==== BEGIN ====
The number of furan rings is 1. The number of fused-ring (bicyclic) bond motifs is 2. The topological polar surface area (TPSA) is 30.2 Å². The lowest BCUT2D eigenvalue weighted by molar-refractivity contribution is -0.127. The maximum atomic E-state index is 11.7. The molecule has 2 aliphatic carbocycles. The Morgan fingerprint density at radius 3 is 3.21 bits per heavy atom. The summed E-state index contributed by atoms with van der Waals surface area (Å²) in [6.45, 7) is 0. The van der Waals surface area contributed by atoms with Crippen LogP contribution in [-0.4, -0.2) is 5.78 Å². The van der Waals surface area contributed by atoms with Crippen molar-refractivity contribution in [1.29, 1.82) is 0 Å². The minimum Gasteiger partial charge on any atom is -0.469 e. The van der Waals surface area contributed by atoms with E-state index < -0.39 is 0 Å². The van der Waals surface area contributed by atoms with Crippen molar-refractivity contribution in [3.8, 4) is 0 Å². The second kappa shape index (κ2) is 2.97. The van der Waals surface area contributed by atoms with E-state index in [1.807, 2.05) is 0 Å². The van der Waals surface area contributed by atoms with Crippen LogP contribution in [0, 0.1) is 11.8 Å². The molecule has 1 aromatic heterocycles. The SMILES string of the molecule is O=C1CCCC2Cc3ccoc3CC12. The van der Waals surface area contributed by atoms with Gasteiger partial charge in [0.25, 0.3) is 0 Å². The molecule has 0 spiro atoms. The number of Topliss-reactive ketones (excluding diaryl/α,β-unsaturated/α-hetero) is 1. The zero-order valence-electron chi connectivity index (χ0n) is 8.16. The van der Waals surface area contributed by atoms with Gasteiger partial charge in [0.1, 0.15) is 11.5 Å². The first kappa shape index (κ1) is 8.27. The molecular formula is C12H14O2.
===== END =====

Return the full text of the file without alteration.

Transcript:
The number of furan rings is 1. The number of fused-ring (bicyclic) bond motifs is 2. The topological polar surface area (TPSA) is 30.2 Å². The lowest BCUT2D eigenvalue weighted by molar-refractivity contribution is -0.127. The maximum atomic E-state index is 11.7. The molecule has 2 aliphatic carbocycles. The Morgan fingerprint density at radius 3 is 3.21 bits per heavy atom. The summed E-state index contributed by atoms with van der Waals surface area (Å²) in [6.45, 7) is 0. The van der Waals surface area contributed by atoms with Crippen LogP contribution in [-0.4, -0.2) is 5.78 Å². The van der Waals surface area contributed by atoms with Crippen molar-refractivity contribution in [1.29, 1.82) is 0 Å². The minimum Gasteiger partial charge on any atom is -0.469 e. The van der Waals surface area contributed by atoms with E-state index < -0.39 is 0 Å². The van der Waals surface area contributed by atoms with Crippen molar-refractivity contribution in [3.8, 4) is 0 Å². The second kappa shape index (κ2) is 2.97. The van der Waals surface area contributed by atoms with E-state index in [1.807, 2.05) is 0 Å². The van der Waals surface area contributed by atoms with Crippen LogP contribution in [0, 0.1) is 11.8 Å². The molecule has 1 aromatic heterocycles. The SMILES string of the molecule is O=C1CCCC2Cc3ccoc3CC12. The van der Waals surface area contributed by atoms with Gasteiger partial charge in [0.25, 0.3) is 0 Å². The molecule has 0 spiro atoms. The number of Topliss-reactive ketones (excluding diaryl/α,β-unsaturated/α-hetero) is 1. The zero-order valence-electron chi connectivity index (χ0n) is 8.16. The van der Waals surface area contributed by atoms with Gasteiger partial charge in [0.1, 0.15) is 11.5 Å². The first kappa shape index (κ1) is 8.27. The molecular formula is C12H14O2.